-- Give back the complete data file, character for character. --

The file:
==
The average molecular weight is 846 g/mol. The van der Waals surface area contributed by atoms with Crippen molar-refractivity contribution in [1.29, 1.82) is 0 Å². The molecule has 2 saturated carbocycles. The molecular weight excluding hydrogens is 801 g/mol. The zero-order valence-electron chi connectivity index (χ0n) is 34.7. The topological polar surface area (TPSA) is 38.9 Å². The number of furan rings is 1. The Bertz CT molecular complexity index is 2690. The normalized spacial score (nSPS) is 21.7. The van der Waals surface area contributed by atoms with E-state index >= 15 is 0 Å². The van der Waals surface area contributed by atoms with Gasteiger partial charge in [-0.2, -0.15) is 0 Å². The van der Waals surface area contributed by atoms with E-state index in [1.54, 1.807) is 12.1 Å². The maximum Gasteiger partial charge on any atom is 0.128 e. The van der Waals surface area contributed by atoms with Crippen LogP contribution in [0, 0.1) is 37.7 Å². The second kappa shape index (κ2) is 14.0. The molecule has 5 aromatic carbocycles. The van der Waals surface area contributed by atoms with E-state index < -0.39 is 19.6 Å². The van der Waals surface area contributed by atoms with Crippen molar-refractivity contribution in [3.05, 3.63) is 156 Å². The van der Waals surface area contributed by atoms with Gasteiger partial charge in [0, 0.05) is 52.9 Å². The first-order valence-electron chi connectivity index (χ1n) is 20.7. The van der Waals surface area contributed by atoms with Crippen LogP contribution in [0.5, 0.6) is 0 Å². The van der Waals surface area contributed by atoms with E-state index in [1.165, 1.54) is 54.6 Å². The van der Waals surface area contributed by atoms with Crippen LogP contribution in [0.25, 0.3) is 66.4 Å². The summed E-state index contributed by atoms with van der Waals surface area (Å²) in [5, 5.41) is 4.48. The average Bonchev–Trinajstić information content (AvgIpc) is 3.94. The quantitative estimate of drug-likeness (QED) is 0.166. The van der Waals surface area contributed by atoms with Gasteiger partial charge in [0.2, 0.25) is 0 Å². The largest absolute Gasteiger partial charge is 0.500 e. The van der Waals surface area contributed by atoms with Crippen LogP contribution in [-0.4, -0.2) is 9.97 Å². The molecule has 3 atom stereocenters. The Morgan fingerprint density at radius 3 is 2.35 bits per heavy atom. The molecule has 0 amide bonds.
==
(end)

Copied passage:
The average molecular weight is 846 g/mol. The van der Waals surface area contributed by atoms with Crippen molar-refractivity contribution in [1.29, 1.82) is 0 Å². The molecule has 2 saturated carbocycles. The molecular weight excluding hydrogens is 801 g/mol. The zero-order valence-electron chi connectivity index (χ0n) is 34.7. The topological polar surface area (TPSA) is 38.9 Å². The number of furan rings is 1. The Bertz CT molecular complexity index is 2690. The normalized spacial score (nSPS) is 21.7. The van der Waals surface area contributed by atoms with E-state index >= 15 is 0 Å². The van der Waals surface area contributed by atoms with Gasteiger partial charge in [-0.2, -0.15) is 0 Å². The van der Waals surface area contributed by atoms with E-state index in [1.54, 1.807) is 12.1 Å². The maximum Gasteiger partial charge on any atom is 0.128 e. The van der Waals surface area contributed by atoms with Crippen LogP contribution in [0, 0.1) is 37.7 Å². The second kappa shape index (κ2) is 14.0. The molecule has 5 aromatic carbocycles. The van der Waals surface area contributed by atoms with E-state index < -0.39 is 19.6 Å². The van der Waals surface area contributed by atoms with Crippen molar-refractivity contribution in [3.05, 3.63) is 156 Å². The van der Waals surface area contributed by atoms with Gasteiger partial charge in [0, 0.05) is 52.9 Å². The first-order valence-electron chi connectivity index (χ1n) is 20.7. The van der Waals surface area contributed by atoms with Crippen LogP contribution in [0.5, 0.6) is 0 Å². The van der Waals surface area contributed by atoms with E-state index in [1.165, 1.54) is 54.6 Å². The van der Waals surface area contributed by atoms with Crippen LogP contribution in [0.25, 0.3) is 66.4 Å². The summed E-state index contributed by atoms with van der Waals surface area (Å²) in [5, 5.41) is 4.48. The average Bonchev–Trinajstić information content (AvgIpc) is 3.94. The quantitative estimate of drug-likeness (QED) is 0.166. The van der Waals surface area contributed by atoms with Gasteiger partial charge in [0.2, 0.25) is 0 Å². The largest absolute Gasteiger partial charge is 0.500 e. The van der Waals surface area contributed by atoms with Crippen LogP contribution in [-0.4, -0.2) is 9.97 Å². The molecule has 3 atom stereocenters. The Morgan fingerprint density at radius 3 is 2.35 bits per heavy atom. The molecule has 0 amide bonds.